I had not really ever thought of working outdoors at this massive size simply because I make most of my work in the studio. So many of my works are intimately scaled and domestic, with a focus on materiality and making that reflects my long-term interest in the human body. There was just something about these miniature figurines that called out for them to be aggrandized and celebrated on a larger scale. They had a monumentality to them that felt like Indian sculpture. I had to reach out to foundries who could work at this scale and who were as committed to my approach to materiality and the choice to hand paint and patina the bronze to look and feel like time-worn clay (reflecting the unresolved state between permanence and fragility).
I am no stranger to collaborating with a team as I do with my team in Delhi. It’s just a different way of working and I honestly loved it.
Can you break down some of the symbolism of your new sculpture?
Metaphor needs to be felt in art. Symbols are starting points for you to leap from. The mother is a universal symbol of care. She is the earth, sea, and skies. This mother is draped in a sari, with a small child hiding behind its folds. Her name Ancestor is a mythical and powerful female force that pays homage to the generations before and after her. She honors her mothers and their mothers, their stories and histories and journeys. She carries the heads of her many children that extend from her body like the breasts of Artemis. Her children are from everywhere, all countries, all religions, all genders, all peoples: she embodies multiculturalism, pluralism, and interconnectedness.
Found objects are important to your practice. When you integrate these objects into a new work, what do you imagine happens to their pre-existing histories? Is the meaning erased, or reinterpreted?
Meaning is always made and interpreted. Found objects are materials with meaning and are very much a part of the language of accrual. They can be worked to make art with multiple meanings. They carry memories of their pasts and I can build on. When I originally started with the bindi as material, I thought that I would perhaps use them for a while. But when I started to really look, and keep pushing the material, I think what I was able to do was incorporate it into my practice and make it integrally mine and a language that I could then speak. Taking both its own history and my own.
I always want to know what the material has to say about itself. There has to be more than me in the making. The anthropology is the part I love; researching and reading material and piecing together stories that inform the work but which I also totally ignore. So yes, sometimes you reinterpret and sometimes you erase. It’s like drawing or language or music, where you learn your scales but don’t always need to play them. In order to speak my language, I’m pulling things out from a library of tools and references that I’ve been collecting over many years. It’s like conducting music or making material sing for you.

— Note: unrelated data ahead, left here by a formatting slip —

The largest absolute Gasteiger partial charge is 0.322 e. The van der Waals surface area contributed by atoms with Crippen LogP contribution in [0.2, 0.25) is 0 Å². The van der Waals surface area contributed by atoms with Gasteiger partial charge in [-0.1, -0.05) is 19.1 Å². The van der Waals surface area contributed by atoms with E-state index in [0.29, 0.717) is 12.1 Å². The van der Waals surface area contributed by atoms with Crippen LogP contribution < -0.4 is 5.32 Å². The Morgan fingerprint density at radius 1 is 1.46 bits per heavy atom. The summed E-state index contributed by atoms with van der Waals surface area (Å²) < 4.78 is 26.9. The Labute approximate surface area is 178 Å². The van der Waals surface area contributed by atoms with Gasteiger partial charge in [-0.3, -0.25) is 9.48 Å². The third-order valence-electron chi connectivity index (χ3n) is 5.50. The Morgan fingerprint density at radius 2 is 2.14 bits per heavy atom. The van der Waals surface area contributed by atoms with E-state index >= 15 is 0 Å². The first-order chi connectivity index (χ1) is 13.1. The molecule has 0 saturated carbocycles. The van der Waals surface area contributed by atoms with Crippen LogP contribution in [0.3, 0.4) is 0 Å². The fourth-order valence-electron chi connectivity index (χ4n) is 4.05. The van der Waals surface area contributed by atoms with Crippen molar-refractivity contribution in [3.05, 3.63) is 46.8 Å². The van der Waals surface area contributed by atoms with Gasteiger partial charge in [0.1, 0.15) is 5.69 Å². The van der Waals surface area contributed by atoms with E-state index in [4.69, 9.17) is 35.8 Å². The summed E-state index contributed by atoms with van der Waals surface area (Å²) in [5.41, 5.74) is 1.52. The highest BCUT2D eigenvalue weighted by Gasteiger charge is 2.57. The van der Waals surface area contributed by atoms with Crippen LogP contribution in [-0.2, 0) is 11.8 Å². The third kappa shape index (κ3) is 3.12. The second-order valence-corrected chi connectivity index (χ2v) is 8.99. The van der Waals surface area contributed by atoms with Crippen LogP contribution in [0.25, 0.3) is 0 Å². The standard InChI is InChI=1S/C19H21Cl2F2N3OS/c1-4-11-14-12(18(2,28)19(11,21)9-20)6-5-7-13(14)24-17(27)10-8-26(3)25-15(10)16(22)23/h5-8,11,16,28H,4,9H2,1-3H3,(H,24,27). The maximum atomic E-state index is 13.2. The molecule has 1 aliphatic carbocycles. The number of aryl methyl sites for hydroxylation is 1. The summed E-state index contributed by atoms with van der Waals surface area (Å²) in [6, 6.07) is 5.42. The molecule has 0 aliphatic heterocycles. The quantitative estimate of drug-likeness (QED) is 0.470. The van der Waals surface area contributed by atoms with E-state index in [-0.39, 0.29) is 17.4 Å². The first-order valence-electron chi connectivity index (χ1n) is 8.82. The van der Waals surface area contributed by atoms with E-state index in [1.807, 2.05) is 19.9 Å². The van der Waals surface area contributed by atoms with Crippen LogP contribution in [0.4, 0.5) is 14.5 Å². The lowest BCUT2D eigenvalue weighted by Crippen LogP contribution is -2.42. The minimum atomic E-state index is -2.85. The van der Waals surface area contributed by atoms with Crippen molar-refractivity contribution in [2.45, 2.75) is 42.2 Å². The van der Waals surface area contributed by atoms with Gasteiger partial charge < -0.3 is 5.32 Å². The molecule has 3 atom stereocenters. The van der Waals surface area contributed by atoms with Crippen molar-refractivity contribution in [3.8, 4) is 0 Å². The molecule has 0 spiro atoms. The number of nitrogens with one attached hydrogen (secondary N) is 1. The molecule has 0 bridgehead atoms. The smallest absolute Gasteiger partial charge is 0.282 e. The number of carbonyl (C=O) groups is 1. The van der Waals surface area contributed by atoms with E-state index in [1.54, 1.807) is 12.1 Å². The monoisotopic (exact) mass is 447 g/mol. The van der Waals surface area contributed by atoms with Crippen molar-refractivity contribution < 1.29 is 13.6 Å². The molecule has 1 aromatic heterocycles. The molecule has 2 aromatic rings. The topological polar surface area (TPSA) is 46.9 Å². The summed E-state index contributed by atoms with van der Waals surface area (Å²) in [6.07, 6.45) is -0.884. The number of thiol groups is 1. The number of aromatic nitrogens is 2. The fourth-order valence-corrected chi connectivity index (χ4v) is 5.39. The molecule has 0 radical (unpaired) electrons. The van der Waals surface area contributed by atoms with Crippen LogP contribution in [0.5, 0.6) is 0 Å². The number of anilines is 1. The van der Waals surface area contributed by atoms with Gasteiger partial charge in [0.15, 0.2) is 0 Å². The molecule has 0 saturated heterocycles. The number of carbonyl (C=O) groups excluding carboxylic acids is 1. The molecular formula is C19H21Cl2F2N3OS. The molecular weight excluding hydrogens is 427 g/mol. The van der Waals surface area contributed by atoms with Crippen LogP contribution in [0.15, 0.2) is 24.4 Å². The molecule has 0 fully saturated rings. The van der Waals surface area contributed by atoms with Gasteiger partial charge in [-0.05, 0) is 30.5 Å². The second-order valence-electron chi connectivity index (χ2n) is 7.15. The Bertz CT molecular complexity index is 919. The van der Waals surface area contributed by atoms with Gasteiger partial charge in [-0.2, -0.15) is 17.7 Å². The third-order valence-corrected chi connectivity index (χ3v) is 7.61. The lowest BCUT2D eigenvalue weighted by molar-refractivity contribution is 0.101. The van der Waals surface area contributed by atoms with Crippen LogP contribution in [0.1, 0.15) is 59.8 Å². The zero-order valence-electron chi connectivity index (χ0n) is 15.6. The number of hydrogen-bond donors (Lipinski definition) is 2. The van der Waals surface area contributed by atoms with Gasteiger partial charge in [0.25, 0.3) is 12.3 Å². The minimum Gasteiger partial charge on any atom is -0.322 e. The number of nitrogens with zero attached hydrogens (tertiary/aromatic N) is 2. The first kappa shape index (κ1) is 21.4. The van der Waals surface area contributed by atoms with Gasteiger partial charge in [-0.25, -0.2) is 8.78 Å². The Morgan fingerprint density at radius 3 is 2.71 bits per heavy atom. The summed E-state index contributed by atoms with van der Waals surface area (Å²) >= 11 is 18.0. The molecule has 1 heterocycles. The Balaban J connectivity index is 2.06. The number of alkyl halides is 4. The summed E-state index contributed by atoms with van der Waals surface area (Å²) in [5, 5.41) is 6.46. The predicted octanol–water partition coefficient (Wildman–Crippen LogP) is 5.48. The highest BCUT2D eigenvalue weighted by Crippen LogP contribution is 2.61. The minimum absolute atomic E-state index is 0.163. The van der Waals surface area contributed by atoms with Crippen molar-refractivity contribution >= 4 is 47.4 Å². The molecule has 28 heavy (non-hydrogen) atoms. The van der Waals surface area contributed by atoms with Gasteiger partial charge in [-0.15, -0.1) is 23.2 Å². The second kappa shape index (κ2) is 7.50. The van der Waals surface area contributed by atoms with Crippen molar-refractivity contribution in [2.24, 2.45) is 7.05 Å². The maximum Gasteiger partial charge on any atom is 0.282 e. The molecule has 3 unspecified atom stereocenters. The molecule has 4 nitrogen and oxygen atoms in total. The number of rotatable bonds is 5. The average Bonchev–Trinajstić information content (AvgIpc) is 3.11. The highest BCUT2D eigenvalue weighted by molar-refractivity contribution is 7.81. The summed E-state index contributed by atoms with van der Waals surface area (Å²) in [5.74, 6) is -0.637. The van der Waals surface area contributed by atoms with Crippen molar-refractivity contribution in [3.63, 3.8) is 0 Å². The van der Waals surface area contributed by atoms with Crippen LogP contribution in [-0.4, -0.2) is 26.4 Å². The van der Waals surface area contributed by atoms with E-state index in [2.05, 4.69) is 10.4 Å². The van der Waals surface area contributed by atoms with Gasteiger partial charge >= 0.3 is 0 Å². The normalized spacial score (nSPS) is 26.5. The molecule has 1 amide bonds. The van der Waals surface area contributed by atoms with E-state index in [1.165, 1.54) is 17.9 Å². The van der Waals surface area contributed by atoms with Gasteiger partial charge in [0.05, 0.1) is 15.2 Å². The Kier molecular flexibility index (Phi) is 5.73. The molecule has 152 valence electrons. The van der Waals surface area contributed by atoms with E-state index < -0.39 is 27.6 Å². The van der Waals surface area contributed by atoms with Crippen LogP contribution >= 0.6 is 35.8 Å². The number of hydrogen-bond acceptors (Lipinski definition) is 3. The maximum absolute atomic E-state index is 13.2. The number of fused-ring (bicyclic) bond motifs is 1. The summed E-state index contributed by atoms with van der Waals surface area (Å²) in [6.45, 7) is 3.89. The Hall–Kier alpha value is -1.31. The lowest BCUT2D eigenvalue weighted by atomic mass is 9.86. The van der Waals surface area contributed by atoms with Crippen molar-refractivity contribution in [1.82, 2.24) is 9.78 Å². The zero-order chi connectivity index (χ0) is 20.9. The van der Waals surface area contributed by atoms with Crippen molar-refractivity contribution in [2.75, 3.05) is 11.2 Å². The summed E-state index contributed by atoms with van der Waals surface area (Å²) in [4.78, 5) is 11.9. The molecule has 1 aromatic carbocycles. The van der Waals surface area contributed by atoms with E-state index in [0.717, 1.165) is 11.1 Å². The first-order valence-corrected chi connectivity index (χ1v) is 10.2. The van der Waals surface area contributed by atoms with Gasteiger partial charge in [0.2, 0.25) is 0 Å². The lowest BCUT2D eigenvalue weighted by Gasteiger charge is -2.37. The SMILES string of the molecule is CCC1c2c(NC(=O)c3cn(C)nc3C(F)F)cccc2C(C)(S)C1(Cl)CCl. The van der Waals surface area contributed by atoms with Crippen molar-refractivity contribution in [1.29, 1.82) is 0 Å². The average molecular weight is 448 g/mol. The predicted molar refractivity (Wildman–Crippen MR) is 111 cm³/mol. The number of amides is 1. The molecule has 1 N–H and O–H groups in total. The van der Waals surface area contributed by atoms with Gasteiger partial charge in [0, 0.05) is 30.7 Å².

Tell me about how you settled on themes of motherhood for this piece, and what it means to you to have a figure of refuge situated in a public, heavily trafficked space.
A Mother in a public space is so needed right now as a site of refuge and a keeper of wisdom; she is the eternal source of creation. It’s a time where we require collective healing for so many things. The earth is asking us to take care for her; societies are becoming more and more divisive; tolerance and shared kinship with each other can be our common goal and not an opposing game. Humans believe they are the keepers of earth, but they are not. We are visitors.
Ancestor really proposes a genealogical, spiritual, and metaphysical inquiry into the meaning of people: who are we and where are we really going if we don’t learn from our past and create a shared space for us all. It’s an investigation into our relationship with progeny, self, and memory and what this means in this world today.
She is a shaman in a public space: a keeper of all memories and time. A vessel for viewers to travel into the future, a guide to search and honor our past histories, and a companion envisioned for New York City to leave their secrets and wishes.